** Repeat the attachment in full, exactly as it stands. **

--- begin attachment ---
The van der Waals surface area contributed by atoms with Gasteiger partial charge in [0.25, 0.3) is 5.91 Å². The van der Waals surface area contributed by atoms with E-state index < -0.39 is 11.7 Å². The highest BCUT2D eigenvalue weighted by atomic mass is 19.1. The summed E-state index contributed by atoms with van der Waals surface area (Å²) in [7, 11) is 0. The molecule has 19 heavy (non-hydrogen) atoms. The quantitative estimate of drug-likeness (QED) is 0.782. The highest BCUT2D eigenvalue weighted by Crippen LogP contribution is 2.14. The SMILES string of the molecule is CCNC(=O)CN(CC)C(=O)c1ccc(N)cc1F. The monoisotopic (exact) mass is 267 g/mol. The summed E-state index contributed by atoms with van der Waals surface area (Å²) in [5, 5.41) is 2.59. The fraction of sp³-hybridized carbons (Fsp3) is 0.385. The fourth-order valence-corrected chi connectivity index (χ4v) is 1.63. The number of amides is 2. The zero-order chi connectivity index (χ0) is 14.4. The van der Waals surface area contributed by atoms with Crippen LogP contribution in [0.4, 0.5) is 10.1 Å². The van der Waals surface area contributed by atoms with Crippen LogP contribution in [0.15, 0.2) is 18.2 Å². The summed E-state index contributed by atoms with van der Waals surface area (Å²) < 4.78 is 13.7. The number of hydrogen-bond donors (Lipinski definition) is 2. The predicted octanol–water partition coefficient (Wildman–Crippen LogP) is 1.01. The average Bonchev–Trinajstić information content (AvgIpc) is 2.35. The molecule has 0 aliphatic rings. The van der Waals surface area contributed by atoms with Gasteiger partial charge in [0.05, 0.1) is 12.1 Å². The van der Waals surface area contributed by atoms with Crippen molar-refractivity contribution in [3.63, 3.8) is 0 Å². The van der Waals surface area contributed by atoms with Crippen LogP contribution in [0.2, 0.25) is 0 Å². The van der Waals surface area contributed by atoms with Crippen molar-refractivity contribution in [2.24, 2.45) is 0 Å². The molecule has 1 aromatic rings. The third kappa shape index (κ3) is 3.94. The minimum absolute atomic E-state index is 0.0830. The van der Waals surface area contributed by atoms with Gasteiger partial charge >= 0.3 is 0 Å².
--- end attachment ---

The van der Waals surface area contributed by atoms with Gasteiger partial charge in [0.25, 0.3) is 5.91 Å². The van der Waals surface area contributed by atoms with E-state index < -0.39 is 11.7 Å². The highest BCUT2D eigenvalue weighted by atomic mass is 19.1. The summed E-state index contributed by atoms with van der Waals surface area (Å²) in [7, 11) is 0. The molecule has 19 heavy (non-hydrogen) atoms. The quantitative estimate of drug-likeness (QED) is 0.782. The highest BCUT2D eigenvalue weighted by Crippen LogP contribution is 2.14. The SMILES string of the molecule is CCNC(=O)CN(CC)C(=O)c1ccc(N)cc1F. The monoisotopic (exact) mass is 267 g/mol. The summed E-state index contributed by atoms with van der Waals surface area (Å²) in [5, 5.41) is 2.59. The fraction of sp³-hybridized carbons (Fsp3) is 0.385. The fourth-order valence-corrected chi connectivity index (χ4v) is 1.63. The number of amides is 2. The zero-order chi connectivity index (χ0) is 14.4. The van der Waals surface area contributed by atoms with Crippen LogP contribution in [0.4, 0.5) is 10.1 Å². The van der Waals surface area contributed by atoms with Crippen LogP contribution in [0.15, 0.2) is 18.2 Å². The summed E-state index contributed by atoms with van der Waals surface area (Å²) < 4.78 is 13.7. The number of hydrogen-bond donors (Lipinski definition) is 2. The predicted octanol–water partition coefficient (Wildman–Crippen LogP) is 1.01. The average Bonchev–Trinajstić information content (AvgIpc) is 2.35. The molecule has 0 aliphatic rings. The van der Waals surface area contributed by atoms with Gasteiger partial charge in [0.05, 0.1) is 12.1 Å². The van der Waals surface area contributed by atoms with Crippen molar-refractivity contribution in [3.63, 3.8) is 0 Å². The van der Waals surface area contributed by atoms with Crippen LogP contribution in [0.2, 0.25) is 0 Å². The van der Waals surface area contributed by atoms with Crippen molar-refractivity contribution in [2.24, 2.45) is 0 Å². The molecule has 1 aromatic rings. The third kappa shape index (κ3) is 3.94. The minimum absolute atomic E-state index is 0.0830. The van der Waals surface area contributed by atoms with Gasteiger partial charge >= 0.3 is 0 Å².